ENMAX Conservatory at the Calgary Zoo:
1300 Zoo Rd. NE, Calgary; 800-588-9993.
Create a unique experience every time you visit by taking in some of their free daily programs. Check out the schedule to plan and customize your zoo day.
400, 317 7 Ave. S.W., Calgary (4 floor in the CORE Shopping Centre)
Step into a garden of tropical plants and natural light. Meandering walkways lead guests past water fountains, over tree-decked plazas, to ponds teaming with fish. There is also a “living wall” within the Gardens – a favourite spot for photos. Children can enjoy the indoor playground or take in various drop-in programs.
Regina Floral Conservatory:
1450 B 4th Avenue, Regina; 306-781-4769.
Their displays change regularly to offer visitors the opportunity to experience both a tropical and seasonal environment. Experience the tranquility of lush greenery, the therapeutic scent of moist air and the soothing sounds of a gentle waterfall. Open daily from 1 to 4:30 p.m. from September to June.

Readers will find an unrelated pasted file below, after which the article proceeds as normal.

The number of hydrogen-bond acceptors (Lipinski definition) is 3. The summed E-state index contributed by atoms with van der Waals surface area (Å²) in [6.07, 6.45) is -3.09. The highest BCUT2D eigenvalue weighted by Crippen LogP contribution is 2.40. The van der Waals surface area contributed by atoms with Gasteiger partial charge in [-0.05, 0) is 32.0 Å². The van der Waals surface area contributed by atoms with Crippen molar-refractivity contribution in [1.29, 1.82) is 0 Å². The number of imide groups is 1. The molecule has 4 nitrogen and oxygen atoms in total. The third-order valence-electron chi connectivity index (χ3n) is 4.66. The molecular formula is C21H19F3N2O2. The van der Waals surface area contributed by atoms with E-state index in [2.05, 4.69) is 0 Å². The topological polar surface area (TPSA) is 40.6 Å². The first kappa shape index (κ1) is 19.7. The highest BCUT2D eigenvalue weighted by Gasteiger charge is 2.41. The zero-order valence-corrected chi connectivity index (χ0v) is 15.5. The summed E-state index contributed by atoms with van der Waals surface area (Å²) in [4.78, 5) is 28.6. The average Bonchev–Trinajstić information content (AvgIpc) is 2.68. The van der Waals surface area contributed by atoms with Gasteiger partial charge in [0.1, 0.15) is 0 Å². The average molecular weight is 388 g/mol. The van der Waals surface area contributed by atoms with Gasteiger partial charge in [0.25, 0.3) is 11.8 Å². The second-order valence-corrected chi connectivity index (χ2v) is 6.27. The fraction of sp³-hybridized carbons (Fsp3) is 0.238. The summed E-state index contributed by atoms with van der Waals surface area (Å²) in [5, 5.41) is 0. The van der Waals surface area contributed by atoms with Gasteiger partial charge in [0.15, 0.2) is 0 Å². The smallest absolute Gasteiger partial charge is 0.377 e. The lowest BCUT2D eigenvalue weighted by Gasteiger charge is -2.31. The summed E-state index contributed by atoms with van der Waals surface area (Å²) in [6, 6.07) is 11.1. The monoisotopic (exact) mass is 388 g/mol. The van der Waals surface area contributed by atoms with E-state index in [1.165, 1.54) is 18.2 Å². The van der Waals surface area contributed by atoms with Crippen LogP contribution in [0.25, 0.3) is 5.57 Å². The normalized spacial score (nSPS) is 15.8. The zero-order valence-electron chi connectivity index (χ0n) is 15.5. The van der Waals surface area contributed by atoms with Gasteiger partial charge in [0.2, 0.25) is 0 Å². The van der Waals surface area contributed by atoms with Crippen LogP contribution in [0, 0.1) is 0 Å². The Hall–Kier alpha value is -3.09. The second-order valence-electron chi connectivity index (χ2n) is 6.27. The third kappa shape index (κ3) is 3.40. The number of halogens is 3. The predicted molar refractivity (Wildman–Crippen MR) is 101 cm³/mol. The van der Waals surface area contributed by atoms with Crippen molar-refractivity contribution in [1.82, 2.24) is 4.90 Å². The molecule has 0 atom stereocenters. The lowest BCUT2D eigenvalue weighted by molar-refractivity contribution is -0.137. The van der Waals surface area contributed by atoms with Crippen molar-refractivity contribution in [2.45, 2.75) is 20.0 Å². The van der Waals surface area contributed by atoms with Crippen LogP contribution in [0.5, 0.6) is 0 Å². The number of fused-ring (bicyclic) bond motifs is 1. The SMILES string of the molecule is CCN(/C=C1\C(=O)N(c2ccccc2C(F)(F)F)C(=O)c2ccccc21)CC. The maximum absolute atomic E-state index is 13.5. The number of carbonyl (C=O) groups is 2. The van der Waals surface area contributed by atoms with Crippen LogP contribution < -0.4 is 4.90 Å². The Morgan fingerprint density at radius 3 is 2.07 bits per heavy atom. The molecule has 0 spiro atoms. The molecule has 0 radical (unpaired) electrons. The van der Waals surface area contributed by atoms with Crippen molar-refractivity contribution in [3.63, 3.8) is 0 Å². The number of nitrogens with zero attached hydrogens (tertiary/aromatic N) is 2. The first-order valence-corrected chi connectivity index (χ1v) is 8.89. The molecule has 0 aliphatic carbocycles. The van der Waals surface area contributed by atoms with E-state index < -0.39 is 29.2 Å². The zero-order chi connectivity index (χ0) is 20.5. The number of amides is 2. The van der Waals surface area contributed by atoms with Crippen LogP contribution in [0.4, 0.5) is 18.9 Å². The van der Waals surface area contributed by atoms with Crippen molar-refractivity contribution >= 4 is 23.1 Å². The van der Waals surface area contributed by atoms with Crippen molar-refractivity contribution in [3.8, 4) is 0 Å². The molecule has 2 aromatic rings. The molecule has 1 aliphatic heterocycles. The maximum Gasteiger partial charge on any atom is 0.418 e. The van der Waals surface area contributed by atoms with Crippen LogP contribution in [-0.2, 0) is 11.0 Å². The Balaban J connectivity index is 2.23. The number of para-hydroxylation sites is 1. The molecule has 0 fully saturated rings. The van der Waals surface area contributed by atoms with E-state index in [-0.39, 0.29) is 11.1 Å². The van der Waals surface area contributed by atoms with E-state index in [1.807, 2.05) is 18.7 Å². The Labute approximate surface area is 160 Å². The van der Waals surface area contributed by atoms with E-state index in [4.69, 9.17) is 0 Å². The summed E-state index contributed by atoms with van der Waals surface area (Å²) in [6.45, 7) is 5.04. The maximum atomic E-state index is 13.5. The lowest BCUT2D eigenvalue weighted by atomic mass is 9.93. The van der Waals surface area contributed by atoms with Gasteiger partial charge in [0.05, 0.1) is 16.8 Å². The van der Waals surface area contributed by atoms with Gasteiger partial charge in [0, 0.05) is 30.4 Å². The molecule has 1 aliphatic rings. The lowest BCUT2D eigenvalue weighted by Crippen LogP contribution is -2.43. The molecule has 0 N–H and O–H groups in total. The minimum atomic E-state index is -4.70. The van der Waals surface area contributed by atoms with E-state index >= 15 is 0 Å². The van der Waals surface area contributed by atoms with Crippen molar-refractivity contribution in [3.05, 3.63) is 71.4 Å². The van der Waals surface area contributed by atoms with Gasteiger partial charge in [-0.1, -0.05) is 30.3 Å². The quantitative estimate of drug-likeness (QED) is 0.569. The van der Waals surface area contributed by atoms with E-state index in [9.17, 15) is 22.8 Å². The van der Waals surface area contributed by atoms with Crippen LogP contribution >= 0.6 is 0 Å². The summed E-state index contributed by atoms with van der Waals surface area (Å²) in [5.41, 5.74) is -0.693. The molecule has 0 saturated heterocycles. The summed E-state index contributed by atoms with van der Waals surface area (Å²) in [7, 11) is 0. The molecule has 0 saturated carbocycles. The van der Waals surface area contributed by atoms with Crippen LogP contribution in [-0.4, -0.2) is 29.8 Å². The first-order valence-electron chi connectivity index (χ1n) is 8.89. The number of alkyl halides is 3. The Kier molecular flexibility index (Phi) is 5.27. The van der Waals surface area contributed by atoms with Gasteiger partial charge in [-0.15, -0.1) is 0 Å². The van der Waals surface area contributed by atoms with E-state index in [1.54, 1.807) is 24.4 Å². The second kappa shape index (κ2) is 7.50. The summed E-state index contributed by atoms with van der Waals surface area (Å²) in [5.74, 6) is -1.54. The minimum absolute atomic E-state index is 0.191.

Assiniboine Park Conservatory
460 Assiniboine Park Dr., Winnipeg; 204-888-5466.
The palm house has a tropical jungle and the floral display gallery offers more than 10 annual displays, including orchid and bonsai shows and a special holiday lights display.
Centennial Botanical Conservatory:
1601 Dease St., Thunder Bay; 807-622-7036.
The Centennial Botanical Conservatory is a fascinating place to visit. Opened in 1967 by the Fort William Parks Board as a Centennial project, it is a legacy to the citizens of Thunder Bay.
Niagara Parks Floral Showhouse:
7145 Niagara Pkwy., Niagara Falls; 905-371-0254.